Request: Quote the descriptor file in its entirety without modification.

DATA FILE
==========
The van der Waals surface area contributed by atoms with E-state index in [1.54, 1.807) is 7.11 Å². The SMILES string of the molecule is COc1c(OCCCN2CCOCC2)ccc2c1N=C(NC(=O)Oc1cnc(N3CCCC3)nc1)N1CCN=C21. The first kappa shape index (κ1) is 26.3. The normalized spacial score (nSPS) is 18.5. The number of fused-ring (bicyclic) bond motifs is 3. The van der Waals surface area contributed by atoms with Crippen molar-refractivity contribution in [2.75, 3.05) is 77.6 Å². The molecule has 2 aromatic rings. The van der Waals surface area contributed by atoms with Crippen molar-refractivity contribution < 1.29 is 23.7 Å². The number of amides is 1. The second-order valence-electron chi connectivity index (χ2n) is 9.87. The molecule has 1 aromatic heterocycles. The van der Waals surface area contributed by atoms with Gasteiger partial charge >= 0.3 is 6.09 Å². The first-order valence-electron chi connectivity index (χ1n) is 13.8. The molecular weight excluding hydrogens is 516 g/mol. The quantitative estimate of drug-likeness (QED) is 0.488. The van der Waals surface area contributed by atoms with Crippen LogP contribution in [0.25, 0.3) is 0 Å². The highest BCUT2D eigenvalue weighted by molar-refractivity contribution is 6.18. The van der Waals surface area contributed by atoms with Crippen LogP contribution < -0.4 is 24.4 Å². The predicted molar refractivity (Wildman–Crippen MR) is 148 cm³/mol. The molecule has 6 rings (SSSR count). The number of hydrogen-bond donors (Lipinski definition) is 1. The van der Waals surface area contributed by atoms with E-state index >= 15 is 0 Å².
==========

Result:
The van der Waals surface area contributed by atoms with E-state index in [1.54, 1.807) is 7.11 Å². The SMILES string of the molecule is COc1c(OCCCN2CCOCC2)ccc2c1N=C(NC(=O)Oc1cnc(N3CCCC3)nc1)N1CCN=C21. The first kappa shape index (κ1) is 26.3. The normalized spacial score (nSPS) is 18.5. The number of fused-ring (bicyclic) bond motifs is 3. The van der Waals surface area contributed by atoms with Crippen molar-refractivity contribution in [2.75, 3.05) is 77.6 Å². The molecule has 2 aromatic rings. The van der Waals surface area contributed by atoms with Crippen molar-refractivity contribution < 1.29 is 23.7 Å². The number of amides is 1. The second-order valence-electron chi connectivity index (χ2n) is 9.87. The molecule has 1 aromatic heterocycles. The van der Waals surface area contributed by atoms with Gasteiger partial charge >= 0.3 is 6.09 Å². The first-order valence-electron chi connectivity index (χ1n) is 13.8. The molecular weight excluding hydrogens is 516 g/mol. The quantitative estimate of drug-likeness (QED) is 0.488. The van der Waals surface area contributed by atoms with Crippen LogP contribution in [0.25, 0.3) is 0 Å². The highest BCUT2D eigenvalue weighted by molar-refractivity contribution is 6.18. The van der Waals surface area contributed by atoms with Crippen LogP contribution < -0.4 is 24.4 Å². The predicted molar refractivity (Wildman–Crippen MR) is 148 cm³/mol. The molecule has 6 rings (SSSR count). The number of hydrogen-bond donors (Lipinski definition) is 1. The van der Waals surface area contributed by atoms with E-state index >= 15 is 0 Å².